as a profile of the emotionally crippling consequences of following the path of least societal resistance. This version is set in 1953 London, where long-widowed civil servant Rodney Williams (Bill Nighy) receives a terminal cancer diagnosis, and sets about trying to make sense of how to live his final months. Right from the opening credits, director Oliver Hermanus crafts a lush production indebted to the cinema of the time in which its set, including Sandy Powell’s wonderful costumes and sweeping music by Emilie Levienaise-Farrouch. And he’s masterful at small touches, like a shot focused on Williams’ feet that shows him pushing off from his toes in a kind of leap into a new way of approaching his job. Nighy’s performance is tremendous, but he has superb raw material to work with in the situations Ishiguro creates for Williams: a getaway to a beachfront vacation town; a growing friendship with one of his former employees (Aimee Lou Wood); the rituals of social deference that shape his existence. The third act falters a bit as the focus turns to one of Williams’ newest co-workers (Alex Sharp) and what the young man might learn about not falling into the same trap as Williams’ own life. While that might make this a lesser film than Ikiru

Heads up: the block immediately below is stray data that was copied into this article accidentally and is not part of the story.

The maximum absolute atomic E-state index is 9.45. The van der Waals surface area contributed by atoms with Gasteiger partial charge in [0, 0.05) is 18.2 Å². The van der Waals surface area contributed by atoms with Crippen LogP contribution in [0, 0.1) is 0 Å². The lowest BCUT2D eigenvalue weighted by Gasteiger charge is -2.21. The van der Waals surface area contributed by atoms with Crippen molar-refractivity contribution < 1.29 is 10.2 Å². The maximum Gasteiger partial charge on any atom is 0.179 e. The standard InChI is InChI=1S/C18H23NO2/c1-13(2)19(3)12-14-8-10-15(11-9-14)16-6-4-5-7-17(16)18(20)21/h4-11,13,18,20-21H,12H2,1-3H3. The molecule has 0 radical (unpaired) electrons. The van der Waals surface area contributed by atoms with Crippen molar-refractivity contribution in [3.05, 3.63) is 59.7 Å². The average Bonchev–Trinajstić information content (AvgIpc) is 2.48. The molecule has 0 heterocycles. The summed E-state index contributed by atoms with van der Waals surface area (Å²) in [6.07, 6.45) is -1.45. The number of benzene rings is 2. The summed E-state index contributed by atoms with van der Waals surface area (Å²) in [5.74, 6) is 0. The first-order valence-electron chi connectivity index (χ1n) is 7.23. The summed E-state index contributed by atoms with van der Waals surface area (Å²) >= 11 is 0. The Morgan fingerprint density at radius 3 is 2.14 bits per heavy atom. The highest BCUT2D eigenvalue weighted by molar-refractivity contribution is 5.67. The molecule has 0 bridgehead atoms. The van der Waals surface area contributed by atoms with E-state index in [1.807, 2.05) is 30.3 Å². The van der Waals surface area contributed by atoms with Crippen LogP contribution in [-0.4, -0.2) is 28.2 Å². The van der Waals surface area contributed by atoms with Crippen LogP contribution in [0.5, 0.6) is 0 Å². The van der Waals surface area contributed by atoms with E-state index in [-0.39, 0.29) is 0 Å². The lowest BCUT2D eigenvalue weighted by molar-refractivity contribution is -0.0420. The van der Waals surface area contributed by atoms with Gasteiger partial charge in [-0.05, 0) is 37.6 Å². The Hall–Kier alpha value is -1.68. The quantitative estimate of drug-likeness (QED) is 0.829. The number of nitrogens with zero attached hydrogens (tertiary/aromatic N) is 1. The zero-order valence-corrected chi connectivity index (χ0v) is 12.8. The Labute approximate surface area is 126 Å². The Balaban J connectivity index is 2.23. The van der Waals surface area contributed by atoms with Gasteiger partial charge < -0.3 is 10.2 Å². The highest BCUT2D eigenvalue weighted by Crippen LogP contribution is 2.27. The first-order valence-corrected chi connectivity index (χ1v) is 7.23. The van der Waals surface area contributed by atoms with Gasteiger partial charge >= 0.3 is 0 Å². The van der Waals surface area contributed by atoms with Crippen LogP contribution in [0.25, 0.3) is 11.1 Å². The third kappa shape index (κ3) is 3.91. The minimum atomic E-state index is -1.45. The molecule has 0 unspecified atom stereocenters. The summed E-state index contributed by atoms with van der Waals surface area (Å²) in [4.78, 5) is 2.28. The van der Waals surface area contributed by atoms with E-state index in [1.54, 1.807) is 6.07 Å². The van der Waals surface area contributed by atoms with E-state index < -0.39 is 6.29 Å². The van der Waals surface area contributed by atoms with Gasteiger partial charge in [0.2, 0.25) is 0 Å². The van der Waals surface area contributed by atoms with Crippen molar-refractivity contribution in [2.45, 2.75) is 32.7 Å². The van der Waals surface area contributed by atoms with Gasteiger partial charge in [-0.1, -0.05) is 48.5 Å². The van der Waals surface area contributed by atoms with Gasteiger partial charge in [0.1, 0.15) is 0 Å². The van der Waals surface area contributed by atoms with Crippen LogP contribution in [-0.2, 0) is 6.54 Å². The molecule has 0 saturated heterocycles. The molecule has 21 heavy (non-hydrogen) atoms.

proves touching, lovely and life-affirming in its own particular way. Available Jan. 27 in theaters.
Maybe I Do **